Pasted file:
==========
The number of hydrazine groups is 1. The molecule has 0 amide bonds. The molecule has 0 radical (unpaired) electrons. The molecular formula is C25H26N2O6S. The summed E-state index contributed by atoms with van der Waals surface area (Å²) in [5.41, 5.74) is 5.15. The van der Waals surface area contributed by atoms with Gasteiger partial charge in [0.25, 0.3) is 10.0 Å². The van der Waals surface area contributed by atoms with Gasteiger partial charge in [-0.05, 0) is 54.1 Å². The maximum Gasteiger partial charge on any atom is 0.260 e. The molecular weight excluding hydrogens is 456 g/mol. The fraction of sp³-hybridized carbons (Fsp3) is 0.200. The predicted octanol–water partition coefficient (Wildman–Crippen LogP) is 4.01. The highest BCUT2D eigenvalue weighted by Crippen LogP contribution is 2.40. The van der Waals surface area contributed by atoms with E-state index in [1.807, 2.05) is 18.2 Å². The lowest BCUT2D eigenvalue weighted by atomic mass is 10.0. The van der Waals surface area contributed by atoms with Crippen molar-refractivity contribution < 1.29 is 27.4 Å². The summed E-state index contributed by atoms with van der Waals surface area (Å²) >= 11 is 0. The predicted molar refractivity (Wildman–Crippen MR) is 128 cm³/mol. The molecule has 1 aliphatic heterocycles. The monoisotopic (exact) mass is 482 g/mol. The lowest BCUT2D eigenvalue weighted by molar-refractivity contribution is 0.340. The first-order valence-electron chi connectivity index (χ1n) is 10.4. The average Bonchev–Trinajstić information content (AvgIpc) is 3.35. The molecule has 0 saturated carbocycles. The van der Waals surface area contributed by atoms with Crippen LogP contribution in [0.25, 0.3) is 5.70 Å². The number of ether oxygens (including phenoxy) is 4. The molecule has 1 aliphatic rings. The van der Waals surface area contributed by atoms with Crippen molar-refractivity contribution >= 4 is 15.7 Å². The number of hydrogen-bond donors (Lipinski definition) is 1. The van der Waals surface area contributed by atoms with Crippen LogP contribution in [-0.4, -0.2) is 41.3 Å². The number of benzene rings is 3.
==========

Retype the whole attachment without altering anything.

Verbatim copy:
The number of hydrazine groups is 1. The molecule has 0 amide bonds. The molecule has 0 radical (unpaired) electrons. The molecular formula is C25H26N2O6S. The summed E-state index contributed by atoms with van der Waals surface area (Å²) in [5.41, 5.74) is 5.15. The van der Waals surface area contributed by atoms with Gasteiger partial charge in [0.25, 0.3) is 10.0 Å². The van der Waals surface area contributed by atoms with Gasteiger partial charge in [-0.05, 0) is 54.1 Å². The maximum Gasteiger partial charge on any atom is 0.260 e. The molecular weight excluding hydrogens is 456 g/mol. The fraction of sp³-hybridized carbons (Fsp3) is 0.200. The predicted octanol–water partition coefficient (Wildman–Crippen LogP) is 4.01. The highest BCUT2D eigenvalue weighted by Crippen LogP contribution is 2.40. The van der Waals surface area contributed by atoms with E-state index in [1.807, 2.05) is 18.2 Å². The lowest BCUT2D eigenvalue weighted by atomic mass is 10.0. The van der Waals surface area contributed by atoms with Crippen molar-refractivity contribution < 1.29 is 27.4 Å². The summed E-state index contributed by atoms with van der Waals surface area (Å²) >= 11 is 0. The predicted molar refractivity (Wildman–Crippen MR) is 128 cm³/mol. The molecule has 1 aliphatic heterocycles. The monoisotopic (exact) mass is 482 g/mol. The lowest BCUT2D eigenvalue weighted by molar-refractivity contribution is 0.340. The first-order valence-electron chi connectivity index (χ1n) is 10.4. The average Bonchev–Trinajstić information content (AvgIpc) is 3.35. The molecule has 0 saturated carbocycles. The van der Waals surface area contributed by atoms with Crippen LogP contribution in [0.25, 0.3) is 5.70 Å². The number of ether oxygens (including phenoxy) is 4. The molecule has 1 aliphatic rings. The van der Waals surface area contributed by atoms with Crippen molar-refractivity contribution >= 4 is 15.7 Å². The number of hydrogen-bond donors (Lipinski definition) is 1. The van der Waals surface area contributed by atoms with Crippen LogP contribution in [-0.4, -0.2) is 41.3 Å². The number of benzene rings is 3.